Create a HDFS directory /data//openbeer/breweries.

hdfs dfs -mkdir /data
hdfs dfs -mkdir /data/openbeer
hdfs dfs -mkdir /data/openbeer/breweries

Copy breweries.csv to HDFS:

  hdfs dfs -put breweries.csv /data/openbeer/breweries/breweries.csv

 

Quick start Spark

Go to http://<dockerhadoop_IP_address>:8080 or http://localhost:8080/ on your Docker host (laptop). Here you find the spark:// master address:

  Spark Master at spark://452dd59615b0:7077

Go to the command line of the Spark master and start spark-shell.

  docker ps |grep spark
efef70177b0b        bde2020/spark-worker:3.0.0-hadoop3.2                     "/bin/bash /worker.sh"   27 hours ago        Up 12 hours                0.0.0.0:8081->8081/tcp                                     spark-worker-1
453dd19695b0        bde2020/spark-master:3.0.0-hadoop3.2                     "/bin/bash /master.sh"   27 hours ago        Up 12 hours                0.0.0.0:7077->7077/tcp, 6066/tcp, 0.0.0.0:8080->8080/tcp   spark-master

  docker exec -it 453dd19695b0 bash
  
  spark/bin/spark-shell --master spark://452dd59615b0:7077

Load breweries.csv from HDFS.

  val df = spark.read.csv("hdfs://namenode:8020/data/openbeer/breweries/breweries.csv")
  
  df.show()
+----+--------------------+-------------+-----+---+
| _c0|                 _c1|          _c2|  _c3|_c4|
+----+--------------------+-------------+-----+---+
|null|                name|         city|state| id|
|   0|  NorthGate Brewing |  Minneapolis|   MN|  0|
|   1|Against the Grain...|   Louisville|   KY|  1|
|   2|Jack's Abby Craft...|   Framingham|   MA|  2|
|   3|Mike Hess Brewing...|    San Diego|   CA|  3|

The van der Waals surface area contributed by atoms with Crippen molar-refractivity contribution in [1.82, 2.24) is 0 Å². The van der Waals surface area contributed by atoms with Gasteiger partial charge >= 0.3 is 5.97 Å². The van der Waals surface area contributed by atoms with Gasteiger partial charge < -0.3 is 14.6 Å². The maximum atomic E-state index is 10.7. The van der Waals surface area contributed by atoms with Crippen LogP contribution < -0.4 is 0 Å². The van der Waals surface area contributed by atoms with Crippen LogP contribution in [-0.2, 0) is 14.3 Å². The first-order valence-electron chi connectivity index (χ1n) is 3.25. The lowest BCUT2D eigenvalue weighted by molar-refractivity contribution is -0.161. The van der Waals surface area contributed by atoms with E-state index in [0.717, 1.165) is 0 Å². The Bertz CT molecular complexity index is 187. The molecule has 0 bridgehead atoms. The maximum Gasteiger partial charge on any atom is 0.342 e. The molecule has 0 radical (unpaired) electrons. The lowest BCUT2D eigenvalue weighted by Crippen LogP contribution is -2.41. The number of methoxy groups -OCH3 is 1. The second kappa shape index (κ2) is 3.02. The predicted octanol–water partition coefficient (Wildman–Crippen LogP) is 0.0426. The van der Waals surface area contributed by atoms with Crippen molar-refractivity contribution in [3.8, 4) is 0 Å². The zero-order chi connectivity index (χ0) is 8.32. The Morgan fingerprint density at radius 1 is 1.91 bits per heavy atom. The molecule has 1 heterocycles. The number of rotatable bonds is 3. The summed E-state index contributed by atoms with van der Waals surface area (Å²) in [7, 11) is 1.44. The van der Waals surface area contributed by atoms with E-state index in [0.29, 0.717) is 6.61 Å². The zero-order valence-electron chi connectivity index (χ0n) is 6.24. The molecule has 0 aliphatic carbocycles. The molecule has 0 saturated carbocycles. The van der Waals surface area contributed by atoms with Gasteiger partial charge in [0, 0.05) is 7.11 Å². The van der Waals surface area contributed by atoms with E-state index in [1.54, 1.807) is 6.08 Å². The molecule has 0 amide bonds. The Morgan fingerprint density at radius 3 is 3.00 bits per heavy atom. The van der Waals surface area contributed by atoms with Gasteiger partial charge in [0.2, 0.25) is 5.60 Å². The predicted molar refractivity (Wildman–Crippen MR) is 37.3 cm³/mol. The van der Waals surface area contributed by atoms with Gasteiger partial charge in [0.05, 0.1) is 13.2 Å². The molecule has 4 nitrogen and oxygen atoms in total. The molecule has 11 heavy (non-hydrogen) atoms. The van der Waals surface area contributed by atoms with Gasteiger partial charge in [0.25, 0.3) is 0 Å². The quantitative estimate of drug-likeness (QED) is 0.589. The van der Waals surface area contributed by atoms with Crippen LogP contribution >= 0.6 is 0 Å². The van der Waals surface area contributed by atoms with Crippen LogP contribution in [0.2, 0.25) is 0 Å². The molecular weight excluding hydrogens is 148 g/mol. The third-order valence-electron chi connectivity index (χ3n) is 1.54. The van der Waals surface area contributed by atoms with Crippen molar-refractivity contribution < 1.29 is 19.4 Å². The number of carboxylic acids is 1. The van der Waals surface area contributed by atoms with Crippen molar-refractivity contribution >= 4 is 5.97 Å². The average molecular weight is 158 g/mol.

|   4|Fort Point Beer C...|San Francisco|   CA|  4|
|   5|COAST Brewing Com...|   Charleston|   SC|  5|
|   6|Great Divide Brew...|       Denver|   CO|  6|
|   7|    Tapistry Brewing|     Bridgman|   MI|  7|
|   8|    Big Lake Brewing|      Holland|   MI|  8|
|   9|The Mitten Brewin...| Grand Rapids|   MI|  9|
|  10|      Brewery Vivant| Grand Rapids|   MI| 10|
|  11|    Petoskey Brewing|     Petoskey|   MI| 11|
|  12|  Blackrocks Brewery|    Marquette|   MI| 12|
|  13|Perrin Brewing Co...|Comstock Park|   MI| 13|
|  14|Witch's Hat Brewi...|   South Lyon|   MI| 14|
|  15|Founders Brewing ...| Grand Rapids|   MI| 15|
|  16|   Flat 12 Bierwerks| Indianapolis|   IN| 16|
|  17|Tin Man Brewing C...|   Evansville|   IN| 17|
|  18|Black Acre Brewin...| Indianapolis|   IN| 18|
+----+--------------------+-------------+-----+---+
only showing top 20 rows

How cool is that? Your own Spark cluster to play with.

 

Quick start Hive

Find the Container ID of the Hive Server.

  docker ps |grep hive-server

60f2c3b5eb32        bde2020/hive:2.3.2-postgresql-metastore                  "entrypoint.sh /bin/…"   27 hours ago        Up 12 hours                       0.0.0.0:10000->10000/tcp, 10002/tcp                        hive-server

Go to the command line of the Hive server and start hiveserver2

  docker exec -it 60f2c3b5eb32 bash

  hiveserver2

Maybe a little check that something is listening on port 10000 now

  netstat -anp | grep 10000
tcp        0      0 0.0.0.0:10000           0.0.0.0:*               LISTEN      446/java

Okay. Beeline is the command line interface with Hive. Let’s connect to hiveserver2 now.

  beeline
  
  !connect jdbc:hive2://127.0.0.1:10000 scott tiger

Didn’t expect to encounter scott/tiger again after my Oracle days. But there you have it. Definitely not a good idea to keep that user on production.

Not a lot of databases here yet.

  show databases;
  
+----------------+
| database_name  |
+----------------+
| default        |